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try and find fault and do you some little good hereafter —but nothing comes of it all—so into me has it gone, and part of me has it become, this great living poetry of yours, not a flower of which but took root and grew.

In this strain of praise he continues and then goes on to say how near he once was to seeing her and becoming acquainted.

She replied in a letter of gratitude for this pleasing praise, and says:

“Sympathy is dear, very dear to me; but the sympathy of a poet, and such a poet, is the quintessence of sympathy to me! Will you take back my gratitude for it 2 Agreeing, too, that of all the commerce done in the world, from Tyre

to Carthage, the exchange of sympathy for gratitude is the most princely thing !

And thus the love match began. From gratitude and sympathy they passed to friendship, and from friendship to love. It was not until the following May that they met. Soon came Browning's declaration of love, and this at first Miss Barrett would not hear—first out of filial piety, and second on the score of her own health, which she thought would only be a burden to a husband. Miss Barrett had a most extraordinary father, who was a self-willed, intolerant and narrow-minded man. He had a large family, eleven

sons and daughters, and he would not consent to

the marriage of any of them. On pain of his displeasure he forbade them to marry. That being the Barrettian decree, Miss Barrett refused to hear Mr. Browning at first because she knew she could not obtain her father's consent, and to marry without it seemed little less than the unpardonable sin. But the wooing of a lover becomes sometimes stronger than parental authority, and by September Browning had so far won her consent that if her health improved she would agree to an engagement. Her health did improve, and by and by they were betrothed. Still there remained the obdurate father in the way. Finally his consent being impossible to obtain—it was not even asked, so well was his nature known— the lovers agreed to an elopement, which was successfully carried out in September, 1846, and they fled to Italy. The father never forgave them. It is a most delightful love story, and the letters relate it, but they contain much else. The writers do not confine themselves to their own feelings, but write about and criticise each other's poems, in which Miss Barrett wonderfully improves some of the blinder passages in what Browning is writing. He was then writing “Bells and Pomegranates” “Why bells and pomegranates ?” said she. “Symbolical,” he replied, “ of pleasure and profit, the gay and the grave, the poetry and the prose, singing and sermonizing.” We have also glimpses of Carlyle, brief criticisms of Tennyson and Dickens and appreciations of Thackeray, as well as some references to Edgar A. Poe, one of the first of critics to recognize Miss Barrett's genius. In one of her letters Miss Barrett gives an exquisite autobiographical sketch of her childhood and early reading. After describing her studies and her disposition to versify, she goes on :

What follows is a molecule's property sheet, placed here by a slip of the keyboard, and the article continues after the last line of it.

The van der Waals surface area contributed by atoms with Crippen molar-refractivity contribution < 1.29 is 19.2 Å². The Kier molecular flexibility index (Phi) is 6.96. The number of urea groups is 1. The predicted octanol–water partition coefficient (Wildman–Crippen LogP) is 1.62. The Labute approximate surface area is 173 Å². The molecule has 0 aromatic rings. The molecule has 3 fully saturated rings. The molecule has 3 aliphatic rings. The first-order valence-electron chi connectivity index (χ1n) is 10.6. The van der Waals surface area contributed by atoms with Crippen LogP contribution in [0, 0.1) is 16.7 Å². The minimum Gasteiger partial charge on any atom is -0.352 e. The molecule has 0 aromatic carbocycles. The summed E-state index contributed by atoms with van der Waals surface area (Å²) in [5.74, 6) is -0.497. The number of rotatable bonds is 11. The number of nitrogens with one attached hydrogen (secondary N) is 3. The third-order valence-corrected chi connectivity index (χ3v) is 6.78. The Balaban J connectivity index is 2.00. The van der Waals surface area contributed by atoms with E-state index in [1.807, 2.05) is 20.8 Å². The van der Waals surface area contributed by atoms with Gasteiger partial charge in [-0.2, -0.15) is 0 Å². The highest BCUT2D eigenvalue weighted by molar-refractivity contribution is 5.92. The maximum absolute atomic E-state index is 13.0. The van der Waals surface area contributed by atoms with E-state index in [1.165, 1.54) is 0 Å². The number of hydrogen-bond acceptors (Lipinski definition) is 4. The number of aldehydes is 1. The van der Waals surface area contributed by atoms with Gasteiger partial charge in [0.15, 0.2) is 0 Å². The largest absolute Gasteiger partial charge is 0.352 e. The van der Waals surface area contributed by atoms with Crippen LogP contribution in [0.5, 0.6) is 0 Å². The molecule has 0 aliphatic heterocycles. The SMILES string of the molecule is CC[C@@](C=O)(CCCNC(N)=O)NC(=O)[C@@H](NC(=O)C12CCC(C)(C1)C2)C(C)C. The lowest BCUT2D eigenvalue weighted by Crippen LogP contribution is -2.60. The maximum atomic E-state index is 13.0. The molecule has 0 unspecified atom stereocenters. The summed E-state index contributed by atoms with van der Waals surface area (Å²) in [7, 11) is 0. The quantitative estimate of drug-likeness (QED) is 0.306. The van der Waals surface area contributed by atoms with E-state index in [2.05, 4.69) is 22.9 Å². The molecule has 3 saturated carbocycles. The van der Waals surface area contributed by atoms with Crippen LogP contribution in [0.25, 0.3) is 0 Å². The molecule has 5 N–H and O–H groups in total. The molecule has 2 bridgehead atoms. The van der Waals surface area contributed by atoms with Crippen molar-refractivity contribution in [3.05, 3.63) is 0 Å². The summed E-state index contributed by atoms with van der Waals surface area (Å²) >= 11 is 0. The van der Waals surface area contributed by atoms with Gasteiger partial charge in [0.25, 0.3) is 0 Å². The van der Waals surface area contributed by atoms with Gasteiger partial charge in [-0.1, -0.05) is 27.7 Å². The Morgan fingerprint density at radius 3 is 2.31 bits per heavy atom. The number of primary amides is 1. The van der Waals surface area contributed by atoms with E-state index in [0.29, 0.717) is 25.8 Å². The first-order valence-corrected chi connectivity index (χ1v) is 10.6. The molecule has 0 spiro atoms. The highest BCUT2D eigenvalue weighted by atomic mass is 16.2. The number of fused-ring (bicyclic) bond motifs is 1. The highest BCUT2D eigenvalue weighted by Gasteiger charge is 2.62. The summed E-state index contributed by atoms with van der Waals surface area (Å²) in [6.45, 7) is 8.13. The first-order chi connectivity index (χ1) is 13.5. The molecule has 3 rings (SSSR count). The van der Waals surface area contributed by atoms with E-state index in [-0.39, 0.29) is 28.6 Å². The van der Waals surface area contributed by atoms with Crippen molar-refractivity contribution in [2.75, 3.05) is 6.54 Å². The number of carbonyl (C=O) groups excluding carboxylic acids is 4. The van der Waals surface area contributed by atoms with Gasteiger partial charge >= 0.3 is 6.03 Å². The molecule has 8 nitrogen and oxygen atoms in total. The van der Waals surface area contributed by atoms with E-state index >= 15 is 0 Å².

As to the gods and goddesses, I believed in them all quite seriously and reconciled them to Christianity, which I believed in, too, after a fashion, as some greater philosophers have done—and went out one day with my pinafore full of little sticks (and a match from the housemaid's cupboard) to sacrifice to blue-eyed Minerva, who was my favorite goddess, on the whole, because she cared for Athens. As soon as I began to doubt about my goddesses I fell into a vague sort of general skepticism, and, though I went on saying the Lord's prayer at nights and mornings, and the “Bless all my kind friends" afterward by the childish custom, yet I ended this liturgy with a supplication which I found in “King's Memoirs' and which took my fancy and met my general views exactly: “O God, if there be a God, save my soul, if I have a soul.” Perhaps the theology of many thoughtful children is scarcely more orthodox than this ; but indeed it is wonderful to myself sometimes how I came to escape, on the whole, as well as I have done. . . . Papa used to say: “Don’t read Gibbon's History—it's not a proper book. Don't read “Tom Jones' and none of the books on this side, mind.” So I was very obedient and never touched the books on that side, and only read instead Tom Paine's “Age of Reason" and Voltaire's “Philosophical Dictionary" and Hume's “Essays” and “Werther" and Rousseau and Mary Wollstonecraft, books which I was never suspected of looking toward and which were not on “that side” certainly, but which did as well.

One could quote from these delightful letters without end. They form an authentic part of the lives of the Brownings that every lover of their poetry should read.


In reading the published letters of the Brownings one frequently comes across the name of Richard Henry Horne, who was their friend and correspondent and most highly esteemed by both. He was also a poet, and, if one chooses to inquire, he was among the greatest of the Victorian poets. Yet he is now quite obscure, unknown possibly to thousands with whom the names of the Brownings and Tennyson are household words. He was not only a poet, but remarkable in other ways, having led an adventurous life in many parts of the world, being notable for his feats of strength. He was a daring swimmer. Could bend a poker by striking it against his forearm, and danced and played and sung up to his eightieth year. He fought for Mexican independence in 1820 as a midshipman in the Mexican Navy, and took part

in the capture of Vera Cruz. After the war

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